The iPhone 6 and 6 Plus are selling briskly around the globe, and to hear Apple CEO Tim Cook tell it, triggering mass switching from Android to iOS. But that hasn't stopped the rumor mill around the speculated iPhone 6S from shifting into gear.
To be clear, Apple hasn’t officially announced the phone -- or phones, plural. But certain aspects of the next iPhones have nevertheless leaked out to the public, as happens with all Apple products. We’ve compiled those details so you know exactly what to look for when the tech titan announces the iPhone 6S later this year.
Apple’s iPhone 6S is expected to sport the A9, a new chip and successor to the A8 processor found in the iPhone 6 and 6 Plus. So far, little is known about its specs. Samsung is likely to handle the bulk of Apple’s A9 chip orders, while Taiwan Semiconductor Manufacturing Company could be responsible for up to a third of A9 manufacturing, according to Apple Insider.
Notably absent from Apple’s 2014 iPhone lineup was a follow-up to its plastic smartphone, the iPhone 5C. But this time around it may be prepared to launch a “6C” model, also sporting a 4-inch display and plastic body. The handset is expected to be targeted to the low-price and mid-price smartphone segments in emerging markets, according to DigiTimes. The “6S” and “6S Plus" may retain the 4.7-inch and 5.5-inch size of their predecessors.
Physical display size is expected to remain the same for Apple’s next iPhones. Still, there’s plenty of room for improvement. That may happen by way of Force Touch, which was introduced in the Apple Watch and the new MacBook. The technology allows a touchscreen or trackpad to detect the difference between a light tap and hard press. This can open the doors for new touch gestures and controls on the iPhone, such a contextual menu.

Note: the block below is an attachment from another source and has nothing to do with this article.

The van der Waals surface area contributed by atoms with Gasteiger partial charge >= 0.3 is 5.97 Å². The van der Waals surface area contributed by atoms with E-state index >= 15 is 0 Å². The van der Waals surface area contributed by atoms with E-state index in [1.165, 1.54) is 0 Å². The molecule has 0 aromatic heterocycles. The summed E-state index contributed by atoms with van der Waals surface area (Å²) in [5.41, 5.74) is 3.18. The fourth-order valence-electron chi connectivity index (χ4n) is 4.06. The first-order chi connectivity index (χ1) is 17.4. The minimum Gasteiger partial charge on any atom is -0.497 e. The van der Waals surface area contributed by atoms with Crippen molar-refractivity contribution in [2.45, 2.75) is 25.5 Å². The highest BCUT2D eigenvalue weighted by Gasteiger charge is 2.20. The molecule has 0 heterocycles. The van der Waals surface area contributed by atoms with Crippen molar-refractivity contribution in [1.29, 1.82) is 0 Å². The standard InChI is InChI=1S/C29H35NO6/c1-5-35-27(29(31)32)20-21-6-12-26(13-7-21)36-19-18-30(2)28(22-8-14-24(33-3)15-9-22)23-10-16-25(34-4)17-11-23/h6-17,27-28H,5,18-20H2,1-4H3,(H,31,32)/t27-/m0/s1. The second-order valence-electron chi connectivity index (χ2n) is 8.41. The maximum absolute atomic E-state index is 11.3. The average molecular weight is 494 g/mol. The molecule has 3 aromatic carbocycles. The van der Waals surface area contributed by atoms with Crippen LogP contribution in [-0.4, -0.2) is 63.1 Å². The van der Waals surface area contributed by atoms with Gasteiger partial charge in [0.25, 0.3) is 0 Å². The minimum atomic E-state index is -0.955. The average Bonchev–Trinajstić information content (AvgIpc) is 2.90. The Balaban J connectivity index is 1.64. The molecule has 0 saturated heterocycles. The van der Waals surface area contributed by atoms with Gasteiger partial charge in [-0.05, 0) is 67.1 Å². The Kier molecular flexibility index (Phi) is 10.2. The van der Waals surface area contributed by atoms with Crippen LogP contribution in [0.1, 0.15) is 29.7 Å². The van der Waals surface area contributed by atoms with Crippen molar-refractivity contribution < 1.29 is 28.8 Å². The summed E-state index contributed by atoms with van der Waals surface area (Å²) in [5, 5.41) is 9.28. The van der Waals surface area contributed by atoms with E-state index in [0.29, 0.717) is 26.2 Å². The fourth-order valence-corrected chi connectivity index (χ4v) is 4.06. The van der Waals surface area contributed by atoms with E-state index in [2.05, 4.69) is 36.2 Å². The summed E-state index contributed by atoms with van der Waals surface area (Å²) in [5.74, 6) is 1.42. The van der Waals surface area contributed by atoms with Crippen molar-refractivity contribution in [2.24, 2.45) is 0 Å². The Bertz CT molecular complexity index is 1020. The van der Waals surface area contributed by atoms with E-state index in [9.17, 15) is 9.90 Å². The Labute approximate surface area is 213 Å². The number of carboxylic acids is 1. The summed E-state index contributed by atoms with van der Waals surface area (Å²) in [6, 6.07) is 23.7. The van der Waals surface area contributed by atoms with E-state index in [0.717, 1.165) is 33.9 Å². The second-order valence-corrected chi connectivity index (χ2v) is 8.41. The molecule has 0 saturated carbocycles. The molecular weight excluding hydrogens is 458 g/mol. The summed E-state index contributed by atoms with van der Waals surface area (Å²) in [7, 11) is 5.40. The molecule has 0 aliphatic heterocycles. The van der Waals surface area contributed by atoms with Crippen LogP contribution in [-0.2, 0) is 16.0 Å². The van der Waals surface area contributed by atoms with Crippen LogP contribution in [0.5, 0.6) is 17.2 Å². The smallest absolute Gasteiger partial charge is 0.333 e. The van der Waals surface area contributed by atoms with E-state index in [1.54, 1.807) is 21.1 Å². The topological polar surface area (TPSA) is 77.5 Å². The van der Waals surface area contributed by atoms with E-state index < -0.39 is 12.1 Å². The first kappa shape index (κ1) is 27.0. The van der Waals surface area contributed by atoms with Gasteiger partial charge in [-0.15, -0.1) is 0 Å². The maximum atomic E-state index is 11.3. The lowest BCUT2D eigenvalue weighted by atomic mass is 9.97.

It is not known if Apple plans to use a different screen material such as the sapphire used in the Apple Watch. But it may have another option in the coming months by way of Corning’s Project Phire -- a new type of glass that has the drop protection of gorilla glass and scratch resistance approaching that of sapphire.
Apple is also experimenting with ways to waterproof future iPhones, according to patent application filings published by the U.S. Patent and Trademark Office. Instead of relying solely on sealing the phone on the outside, Apple’s invention would coat internal components with a thin hydrophobic coating to protect them from moisture. To protect individual connectors, it would rely on silicone to seal them off. But like many of Apple’s patents and inventions, it’s unknown if or when it would use the feature in its future iPhones.
As iPhones have gotten thinner, Apple has left little room to fit a larger camera. This was especially seen in the iPhone 6 and 6 Plus with their protruding lenses. To solve this, its next iPhones may sport a camera that uses multiple lenses to capture DSLR-quality images in a smaller package. Apple already has several patents related to such a camera design, which also include such features as an optical zoom. But its acquisition of Israeli camera startup LinX could help accelerate efforts to develop a better iPhone camera.
Described as iOS' "Snow Leopard," iOS 9 is likely to be the choice OS for Apple’s next iPhone. Though Apple may introduce some new features such as transit mapping in the release, the mobile OS is expected to be focused more on bug fixes and stability enhancements. Developers and fans alike may get a glimpse of what the OS will feature next month during Apple’s WWDC (Worldwide Developers Conference), followed by an official release in September.
Officially Apple hasn’t announced anything about its next iPhone. But if it continues the trend of previous years, fans are likely to seen one unveiled in September alongside iOS 9.